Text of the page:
As I read a patent about a specific API analytics patent, something I’d consider myself a domain expert in, I’m thinking this isn’t that novel or new, and is something that has been going on a while, and then I find several more variations on the same subject, with varying scopes, muting each patent along the way. As I read through some of the networking based API patents, which I probably do not consider myself a domain expert, I think WOW, that is pretty new and novel idea, to almost each one, with very little awareness of scope of each idea. I have to ask myself, how does the US patent office maintain the army of domain experts needed to keep pace with what is truly new and useful in this digital age? There is no way this can occur under a single government or institutional entity anymore, it has to be done openly on the Internet, in real-time.
APIs Are All About Re-Use, Remix, And Defining New & Useful Processes
As an API architect, I can confidently say that APIs are all about establishing definitions of new and useful processes, that if you do properly, allows you to re-use, remix, and redefine a sometimes dizzying amount of variants in that new and useful process. Each API or microservice is a single, potentially well defined process, and when you start daisy chaining, stacking and remixing with APIs, you can rapidly rethink legacy processes, with an agility that is seldom seen in the physical world, or earlier evolutions in software development. Ultimately I feel that the patent process is the antithesis of an API, but at the very least, I would make the argument that it is a very antiquated way to look at how we operate in a digital world.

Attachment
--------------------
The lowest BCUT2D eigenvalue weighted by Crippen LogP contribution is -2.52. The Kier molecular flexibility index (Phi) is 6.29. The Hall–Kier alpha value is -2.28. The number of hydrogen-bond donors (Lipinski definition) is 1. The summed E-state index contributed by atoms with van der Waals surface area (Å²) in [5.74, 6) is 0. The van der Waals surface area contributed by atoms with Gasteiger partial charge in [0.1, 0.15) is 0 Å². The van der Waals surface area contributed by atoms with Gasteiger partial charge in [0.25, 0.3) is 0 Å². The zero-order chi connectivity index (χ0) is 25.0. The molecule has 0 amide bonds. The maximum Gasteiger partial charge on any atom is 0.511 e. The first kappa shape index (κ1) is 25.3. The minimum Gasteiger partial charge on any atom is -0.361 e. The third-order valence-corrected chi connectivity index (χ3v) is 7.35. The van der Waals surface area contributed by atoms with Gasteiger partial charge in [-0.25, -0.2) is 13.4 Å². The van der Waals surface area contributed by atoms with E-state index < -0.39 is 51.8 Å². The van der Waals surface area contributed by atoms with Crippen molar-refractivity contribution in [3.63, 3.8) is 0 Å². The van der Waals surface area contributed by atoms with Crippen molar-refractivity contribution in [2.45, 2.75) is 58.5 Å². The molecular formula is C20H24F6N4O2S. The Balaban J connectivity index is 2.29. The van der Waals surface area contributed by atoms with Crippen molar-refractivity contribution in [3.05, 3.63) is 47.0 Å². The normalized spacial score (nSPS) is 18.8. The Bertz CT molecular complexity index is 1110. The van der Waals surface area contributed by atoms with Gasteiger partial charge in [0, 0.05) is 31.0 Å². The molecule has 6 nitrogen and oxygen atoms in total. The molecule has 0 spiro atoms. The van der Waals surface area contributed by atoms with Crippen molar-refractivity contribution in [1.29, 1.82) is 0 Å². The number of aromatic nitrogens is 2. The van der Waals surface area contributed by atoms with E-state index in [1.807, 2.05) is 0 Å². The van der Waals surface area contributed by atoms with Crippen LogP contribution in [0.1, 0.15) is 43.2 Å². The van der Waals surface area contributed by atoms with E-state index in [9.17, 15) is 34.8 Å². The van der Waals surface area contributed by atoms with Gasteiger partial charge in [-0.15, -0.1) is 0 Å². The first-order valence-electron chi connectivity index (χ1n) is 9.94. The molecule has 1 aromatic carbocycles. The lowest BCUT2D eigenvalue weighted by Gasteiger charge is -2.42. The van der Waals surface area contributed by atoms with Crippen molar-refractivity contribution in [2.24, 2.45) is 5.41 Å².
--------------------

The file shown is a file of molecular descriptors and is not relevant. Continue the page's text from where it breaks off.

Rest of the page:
1000LB Gorillas Are Filing Patents — Not The Doers, Defining Next Generation Processes
Another thing that stood out to me, when evaluating the 16K API patents I’ve targeted, is exactly who the characters are that apply for API patents. The two leading the charge are Microsoft and IBM, with a who’s who of enterprise dominating the list after that. The companies and individuals doing patents, are not the doers, at the forefront of each business sector, who are actually defining the next generation of new and useful processes using APIs, that are increasingly spanning both our virtual, and physical worlds. While I don’t have the research done to back this claim, at first glance at the areas in which API patents are being defined, this world does not reflect the API space I’ve been mapping the expansion of. Which tells me that there are two distinct layers to this API expansion, those that are defining and moving almost every industry being touched by APIs forward, and those that are filing definitions with the patent office to define, make bets on, and ultimately lay claim to what might be.